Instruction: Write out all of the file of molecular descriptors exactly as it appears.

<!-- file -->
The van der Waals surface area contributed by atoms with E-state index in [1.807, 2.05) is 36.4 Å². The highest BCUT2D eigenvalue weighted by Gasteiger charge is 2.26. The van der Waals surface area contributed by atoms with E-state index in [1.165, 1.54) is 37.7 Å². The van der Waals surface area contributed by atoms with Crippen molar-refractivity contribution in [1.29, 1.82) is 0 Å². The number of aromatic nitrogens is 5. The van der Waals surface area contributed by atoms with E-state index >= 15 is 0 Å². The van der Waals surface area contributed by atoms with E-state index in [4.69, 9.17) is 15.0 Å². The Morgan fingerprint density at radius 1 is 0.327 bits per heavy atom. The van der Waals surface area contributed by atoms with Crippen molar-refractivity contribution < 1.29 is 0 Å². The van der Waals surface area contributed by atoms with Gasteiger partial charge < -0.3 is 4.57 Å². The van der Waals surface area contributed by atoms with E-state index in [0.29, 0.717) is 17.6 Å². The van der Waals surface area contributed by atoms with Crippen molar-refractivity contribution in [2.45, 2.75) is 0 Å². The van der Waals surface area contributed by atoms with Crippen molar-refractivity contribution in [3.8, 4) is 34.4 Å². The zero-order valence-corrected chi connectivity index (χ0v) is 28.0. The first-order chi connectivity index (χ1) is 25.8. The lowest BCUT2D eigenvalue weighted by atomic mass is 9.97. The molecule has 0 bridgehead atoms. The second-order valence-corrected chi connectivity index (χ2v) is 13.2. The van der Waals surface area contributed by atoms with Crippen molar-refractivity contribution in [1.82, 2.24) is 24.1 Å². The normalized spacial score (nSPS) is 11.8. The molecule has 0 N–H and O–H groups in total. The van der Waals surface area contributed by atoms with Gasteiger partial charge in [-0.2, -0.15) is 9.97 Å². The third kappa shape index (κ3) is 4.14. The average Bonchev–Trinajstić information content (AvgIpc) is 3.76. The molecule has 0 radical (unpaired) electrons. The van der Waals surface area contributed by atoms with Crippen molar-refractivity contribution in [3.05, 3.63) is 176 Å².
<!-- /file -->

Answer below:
The van der Waals surface area contributed by atoms with E-state index in [1.807, 2.05) is 36.4 Å². The highest BCUT2D eigenvalue weighted by Gasteiger charge is 2.26. The van der Waals surface area contributed by atoms with E-state index in [1.165, 1.54) is 37.7 Å². The van der Waals surface area contributed by atoms with Crippen molar-refractivity contribution in [1.29, 1.82) is 0 Å². The number of aromatic nitrogens is 5. The van der Waals surface area contributed by atoms with E-state index >= 15 is 0 Å². The van der Waals surface area contributed by atoms with E-state index in [4.69, 9.17) is 15.0 Å². The Morgan fingerprint density at radius 1 is 0.327 bits per heavy atom. The van der Waals surface area contributed by atoms with Crippen molar-refractivity contribution < 1.29 is 0 Å². The van der Waals surface area contributed by atoms with Gasteiger partial charge < -0.3 is 4.57 Å². The van der Waals surface area contributed by atoms with E-state index in [0.29, 0.717) is 17.6 Å². The van der Waals surface area contributed by atoms with Crippen molar-refractivity contribution in [2.45, 2.75) is 0 Å². The van der Waals surface area contributed by atoms with Crippen molar-refractivity contribution in [3.8, 4) is 34.4 Å². The zero-order valence-corrected chi connectivity index (χ0v) is 28.0. The first-order chi connectivity index (χ1) is 25.8. The lowest BCUT2D eigenvalue weighted by atomic mass is 9.97. The molecule has 0 bridgehead atoms. The second-order valence-corrected chi connectivity index (χ2v) is 13.2. The van der Waals surface area contributed by atoms with Crippen molar-refractivity contribution in [1.82, 2.24) is 24.1 Å². The normalized spacial score (nSPS) is 11.8. The molecule has 0 N–H and O–H groups in total. The van der Waals surface area contributed by atoms with Gasteiger partial charge in [-0.2, -0.15) is 9.97 Å². The third kappa shape index (κ3) is 4.14. The average Bonchev–Trinajstić information content (AvgIpc) is 3.76. The molecule has 0 radical (unpaired) electrons. The van der Waals surface area contributed by atoms with Crippen molar-refractivity contribution in [3.05, 3.63) is 176 Å².